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The Race to the White House

Bush Yet to Flesh Out Domestic Agenda

Many likely small steps in taxes and savings would add up to 'radical change,' analysts say.

August 23, 2004|Warren Vieth | Times Staff Writer

WASHINGTON — With only a week to go before the Republican National Convention, the lack of details in President Bush's second-term domestic policy agenda has left some conservative activists worrying aloud about the Vision Thing.

But analysts from both parties make the case that although the individual pieces of Bush's emerging agenda may not appear that weighty or new, they still add up to something big.

Bundled within overlapping themes of tax reform and economic "ownership," they say, are initiatives that would, if enacted, move the country toward fundamentally different systems of taxation and social insurance.

Wage income would be taxed at something close to a flat rate instead of today's graduated rates. Investment income would be largely tax-free. And individuals would shoulder more of the risk for their retirement, in return for potentially greater rewards.

"If you tell liberals that we're going to have a flat tax, that's like putting a cross in front of a vampire: They start cringing," said Stephen Moore, president of the Club for Growth, a conservative fundraising organization. "By doing these things in little bitty steps at a time, it's sort of like a slippery slope, but in the right direction."

"What they're trying to do is a radical transformation of the tax code," said Peter Orszag, a former economic advisor to President Clinton and now a senior fellow at the centrist Brookings Institution. "They're trying to do it in little pieces rather than all at once. The sum of all those pieces would be a radical change."

Analysts and advisors, including some who have been conferring with the administration, said the president's short list of second-term priorities would probably consist of:

* Making first-term tax cuts permanent instead of letting them expire at various points over the next seven years. The cuts include lower income-tax rates, expanded breaks for married couples and families, reduced taxes on dividends and capital gains, bigger corporate tax deductions and a phased-out inheritance tax. Cost: about $1 trillion over 10 years.

* Allowing workers to divert a portion of their Social Security payroll taxes to new individual retirement accounts over which they control the choice of investments. Like 401(k) plans, their future value would depend on market performance, not government guarantees. Cost: $1 trillion over 10 years to maintain promised benefits.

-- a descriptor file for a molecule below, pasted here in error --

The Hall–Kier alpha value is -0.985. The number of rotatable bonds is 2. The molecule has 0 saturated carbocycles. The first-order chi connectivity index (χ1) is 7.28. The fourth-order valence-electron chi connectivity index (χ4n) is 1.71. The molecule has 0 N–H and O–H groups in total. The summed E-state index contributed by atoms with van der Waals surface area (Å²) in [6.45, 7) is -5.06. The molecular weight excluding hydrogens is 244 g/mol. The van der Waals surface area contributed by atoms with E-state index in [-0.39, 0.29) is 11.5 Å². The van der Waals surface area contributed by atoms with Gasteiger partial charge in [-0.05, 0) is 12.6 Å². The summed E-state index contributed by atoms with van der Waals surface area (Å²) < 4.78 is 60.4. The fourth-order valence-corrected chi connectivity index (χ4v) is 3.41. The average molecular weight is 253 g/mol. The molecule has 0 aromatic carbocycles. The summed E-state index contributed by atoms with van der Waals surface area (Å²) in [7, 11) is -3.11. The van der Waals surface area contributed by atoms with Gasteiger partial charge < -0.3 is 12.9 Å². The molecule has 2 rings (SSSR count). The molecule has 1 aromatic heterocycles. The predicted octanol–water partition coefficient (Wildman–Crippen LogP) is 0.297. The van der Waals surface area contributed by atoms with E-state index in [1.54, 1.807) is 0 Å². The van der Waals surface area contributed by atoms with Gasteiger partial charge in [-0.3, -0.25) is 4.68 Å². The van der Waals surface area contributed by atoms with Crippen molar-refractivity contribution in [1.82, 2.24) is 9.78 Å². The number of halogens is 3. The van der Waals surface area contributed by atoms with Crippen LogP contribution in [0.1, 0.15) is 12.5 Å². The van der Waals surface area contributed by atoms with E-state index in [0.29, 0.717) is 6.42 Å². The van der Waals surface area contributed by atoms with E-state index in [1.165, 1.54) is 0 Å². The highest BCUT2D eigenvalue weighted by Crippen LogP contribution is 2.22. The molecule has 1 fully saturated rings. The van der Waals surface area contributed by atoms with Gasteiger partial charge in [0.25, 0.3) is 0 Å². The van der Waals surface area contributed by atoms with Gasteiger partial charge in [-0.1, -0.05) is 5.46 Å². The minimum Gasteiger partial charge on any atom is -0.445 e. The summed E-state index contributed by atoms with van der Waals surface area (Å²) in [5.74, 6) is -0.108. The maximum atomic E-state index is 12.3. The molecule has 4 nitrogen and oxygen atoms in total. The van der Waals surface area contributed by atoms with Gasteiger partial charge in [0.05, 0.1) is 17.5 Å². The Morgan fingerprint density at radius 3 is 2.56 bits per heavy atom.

* Scaling back the alternative minimum tax, which was instituted to ensure that wealthy filers wouldn't be able to shelter all of their income from taxes, but has begun to bite at the middle class because of income inflation. Cost: perhaps $500 billion over 10 years.

* Creating new vehicles -- including lifetime savings accounts and retirement savings accounts -- for reducing future taxes on savings and investment. Cost: minimal over the first 10 years, but increasingly large as future earnings are withdrawn.

* Expanding health-savings accounts, which allow Americans to accumulate money tax-free for future medical expenses, and creating similar homeownership tax breaks, such as credits for first-time buyers. Cost: uncertain.

On the campaign trail, Bush for the most part has stuck to perennials from his six-point plan for economic growth, such as tort reform, energy legislation and more tax cuts. But he has been throwing in a few hints about his "ownership society" agenda.

"During the next four years, we'll help more citizens to own their health plan, to own a piece of their retirement, to own their own home or their own small businesses," Bush told supporters at a Washington fundraiser last month. "We'll usher in a new era of ownership in America, with an agenda to help all our citizens save and build and invest, so every person owns a part of the American dream."

"We'll be working to build a culture of ownership in America," he told participants in a voter round-table in Annandale, Va., this month. "We want more people owning things in this country."

The lack of specifics has rattled some conservatives. Like his father 12 years ago, they say, Bush needs to articulate a bold domestic agenda, or risk losing the election by seeming out of touch with voters' pocketbook concerns.

"He needs to do something to assure core supporters that things aren't out of control ... and that the administration stands for something," said John Samples, director of the Center for Representative Government at the libertarian Cato Institute.

Former Republican congressman and Secretary of Housing and Urban Development Jack Kemp, a tax reform advocate, said he was optimistic about what he was hearing from Bush.

"On the stump, he's talking about this ownership society, about stakeholder democracy and the democratization of capitalism," Kemp said. "I've been working with the platform drafters, and I have a good feeling they're going to be articulating these ideas."

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